Even if you try hard to keep your classroom tidy, do you find that papers still pile up and supplies get messy?

Marie Kondo, a Japanese organizing expert, says that if you declutter and organize your space just right, you won’t have to do it over and over.

Her tips for homes can also work for classrooms. Unlike other methods that suggest cleaning bit by bit, which can feel never-ending, her approach might save you from constantly dealing with clutter.

The KonMari Method, with its revolutionary category-by-category system, leads to lasting results. In fact, none of Kondo’s clients have lapsed (and she still has a three-month waiting list).

This international bestseller from Tokyo offers detailed advice on how to figure out which things in your home make you happy and which don’t. By following this guide, you can declutter your space and discover the wonderful feeling of a clean home.

It’s not just about tidiness – it’s about creating a peaceful and inspiring atmosphere where you can feel calm and motivated.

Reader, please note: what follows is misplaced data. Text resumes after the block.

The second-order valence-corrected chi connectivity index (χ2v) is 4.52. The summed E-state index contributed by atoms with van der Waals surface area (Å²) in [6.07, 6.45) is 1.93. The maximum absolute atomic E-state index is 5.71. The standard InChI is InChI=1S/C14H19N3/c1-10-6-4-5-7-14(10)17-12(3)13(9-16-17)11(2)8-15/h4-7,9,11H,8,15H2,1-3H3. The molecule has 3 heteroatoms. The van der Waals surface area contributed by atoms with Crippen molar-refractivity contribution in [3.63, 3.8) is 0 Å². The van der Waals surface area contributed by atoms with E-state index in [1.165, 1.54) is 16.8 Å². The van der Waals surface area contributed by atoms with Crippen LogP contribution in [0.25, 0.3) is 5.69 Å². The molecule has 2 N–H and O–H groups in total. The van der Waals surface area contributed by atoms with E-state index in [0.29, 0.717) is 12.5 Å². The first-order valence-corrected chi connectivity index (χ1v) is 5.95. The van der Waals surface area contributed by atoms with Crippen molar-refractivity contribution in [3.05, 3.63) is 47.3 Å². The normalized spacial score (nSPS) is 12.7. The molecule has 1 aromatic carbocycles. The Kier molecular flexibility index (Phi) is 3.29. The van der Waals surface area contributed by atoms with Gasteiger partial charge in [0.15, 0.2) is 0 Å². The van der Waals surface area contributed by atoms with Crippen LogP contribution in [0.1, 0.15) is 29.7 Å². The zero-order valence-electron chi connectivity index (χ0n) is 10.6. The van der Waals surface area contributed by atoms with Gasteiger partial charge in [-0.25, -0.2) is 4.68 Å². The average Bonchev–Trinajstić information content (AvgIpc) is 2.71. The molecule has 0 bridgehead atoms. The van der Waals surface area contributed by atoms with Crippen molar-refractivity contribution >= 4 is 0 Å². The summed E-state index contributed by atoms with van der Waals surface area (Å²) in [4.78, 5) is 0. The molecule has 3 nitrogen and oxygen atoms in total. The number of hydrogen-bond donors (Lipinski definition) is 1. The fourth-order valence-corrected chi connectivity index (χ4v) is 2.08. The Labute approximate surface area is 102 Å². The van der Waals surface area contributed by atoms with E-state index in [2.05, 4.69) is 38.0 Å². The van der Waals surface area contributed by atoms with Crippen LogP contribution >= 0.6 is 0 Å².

Why it Will Transform Your Teaching: The Irish writer George Bernard Shaw once said, “To be in hell is to drift; to be in heaven is to steer.” Students need clarity, organization, and certainty from the learning environments they inhabit, otherwise their minds will drift away into unchartered waters.

They need to be steered to focus and stay on task, and a clean, tidy, and organized room is an important step to achieve this. Marie Kondo shows you how.

3. Meditations (Penguin Great Ideas)


Throughout history, some books have changed the world. They have transformed the way we see ourselves, and each other. They have inspired debate, dissent, war, and revolution. They have enlightened, outraged, provoked, and comforted. They have enriched lives – and destroyed them.